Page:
Monday, February 15, 2010

The Interview as Art and Science

I would hate to be given the challenge but if a client told me I could pick only one specific skill to teach his or her staff, I would select, "The Interview as Art and Science." Allow me to explain why.

As I mentioned in an earlier blog post, I define philanthropy as a social compact, an unwritten culturally-held agreement between donors and doers to get something of mutual interest done. Defining what is of mutual interest is the key and the process best begins with an interview of the potential donor by the organization proposing to get something done (although I know of potential donors who interviewed representatives from a number of organizations before making a gift). Interviews are effective tools in broad discovery exercises, such as those conducted by students at Georgetown, or propensity screening interviews which I would recommend as the best way for an advancement officer to engage a prospective donor on a first visit. However, if these interviews are to yield strategically insightful information, a great deal of forethought and planning is required. In particular, the interviewing organization needs to think about the attributes it is seeking in its donors, the questions that will best reveal those attributes, and how to catch, record and develop follow-up strategies from the most telling answers. Of course the person being interviewed has to care enough about the institution represented to give thoughtful, candid answers if the alignment-seeking process is to be productive. So, let's take a closer look at each part of that process.

Key Attributes

The most important attributes organizations should be looking for in their prospective donors include:

Evidence of a committed life. This comes from people who believe in something larger and greater than themselves and commit themselves to it. For instance, many might describe themselves as religious or spiritual but the studies show that the person who attends church regularly is much more likely to give. The linkage between word and deed is important, in this case, between faith and observance. I worry that some could take church attendance too literally. What we should be looking for are those who live their beliefs.

Believers in reciprocity. This is often manifest in the notion of giving back. We should look for those who see themselves as beneficiaries of a faith, culture, political system, way of life or institution and who believe they have an obligation to pass that gift on to those who will come after them. Again the linkage is important. Many will express gratitude for what they have been given, fewer will feel a deep moral obligation, much less develop a plan of action, to pass it forward.

Meaning seekers. Those who think deeply about or see meaning in their life will be more motivated to share it with others, to hope others will learn from or build upon what life has taught them. In another earlier blog post, I cited the case of Ben Franklin who, having struggled as a printer's apprentice, established through his will a loan fund to help young tradesmen set up their own businesses.

Reformers or "better world" architects. This thread runs deep in the American psyche and American philanthropy. It seems to have been first expressed very early in American history when Governor Winthrop spoke of the new country as "a city on the hill" that would set an example for others and light the way for humanity.

Attribute Revealing Questions

I know many people would like me to write out a long list of questions to make the aforementioned attributes just pop out but it doesn't work that way. The interviewer may have some broad questions in mind but will have to make many adjustments to first put their subject at ease, then intuit from the way the subject's narrative unfolds, in substance and style, when to dig deeper and when to go easy. If one goes after the key attributes in too linear or too aggressive a fashion, the subject may feel as if the questions are prying or presumptuous. The interviewer is often a guide to the subject's own self-discovery. This is where the art comes in. One must know how to guide, and neither pull or push. Yes, I do believe this can be taught, not with a list of questions but by helping naturally curious and sensitive people prepare for a highly-individualized interview from a template of possibilities. Interviewers don't conduct psychoanalyses; they ask questions about the person's outlook and attitude toward the vision, mission and strategy of the institution they represent, then pay acute attention to which of the various lenses people choose to see those things through and which of the various portals they access in interacting with that institution.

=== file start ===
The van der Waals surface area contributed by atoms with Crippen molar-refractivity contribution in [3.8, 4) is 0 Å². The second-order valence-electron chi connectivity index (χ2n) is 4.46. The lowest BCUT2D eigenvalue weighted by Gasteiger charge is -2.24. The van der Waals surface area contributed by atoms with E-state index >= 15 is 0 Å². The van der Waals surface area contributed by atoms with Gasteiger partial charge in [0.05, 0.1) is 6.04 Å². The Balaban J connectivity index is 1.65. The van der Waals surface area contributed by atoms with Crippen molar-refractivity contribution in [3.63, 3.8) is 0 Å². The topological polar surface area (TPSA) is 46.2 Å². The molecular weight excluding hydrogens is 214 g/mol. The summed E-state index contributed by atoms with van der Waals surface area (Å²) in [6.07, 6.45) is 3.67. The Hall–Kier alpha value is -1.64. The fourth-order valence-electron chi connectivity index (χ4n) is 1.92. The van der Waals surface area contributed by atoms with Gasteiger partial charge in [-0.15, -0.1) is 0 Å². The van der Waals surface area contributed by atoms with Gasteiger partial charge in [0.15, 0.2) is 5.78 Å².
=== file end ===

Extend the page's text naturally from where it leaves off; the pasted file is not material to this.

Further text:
Catching the Most Telling Answers

Most people don't reveal their innermost thoughts to a stranger at a first interview. Yet, if that interviewer is skilled at asking and listening, he or she can glean some very important information. The interviewer must listen for word choices and think about what they say about the speaker. It matters whether a person says "I think" or "I feel" or "I believe." The first may be an indication of a conceptual/analytic mind, the second of an intuitive type and the third of a spiritual person. A well-trained interviewer can learn whether the subject is an introvert or extrovert, whether they are deductive or inductive, whether they have a strong belief system, and whether they tend to think in tactical or strategic terms. The key is to understand how all those things come into play as the subject explains and explores the relationship of his or her value systems to the purposes of the institution. That is, or is not, the basis of alignment.

As with so many things in life, it is wise to begin with a strategic reconnaissance, and that is best begun by asking the right questions.

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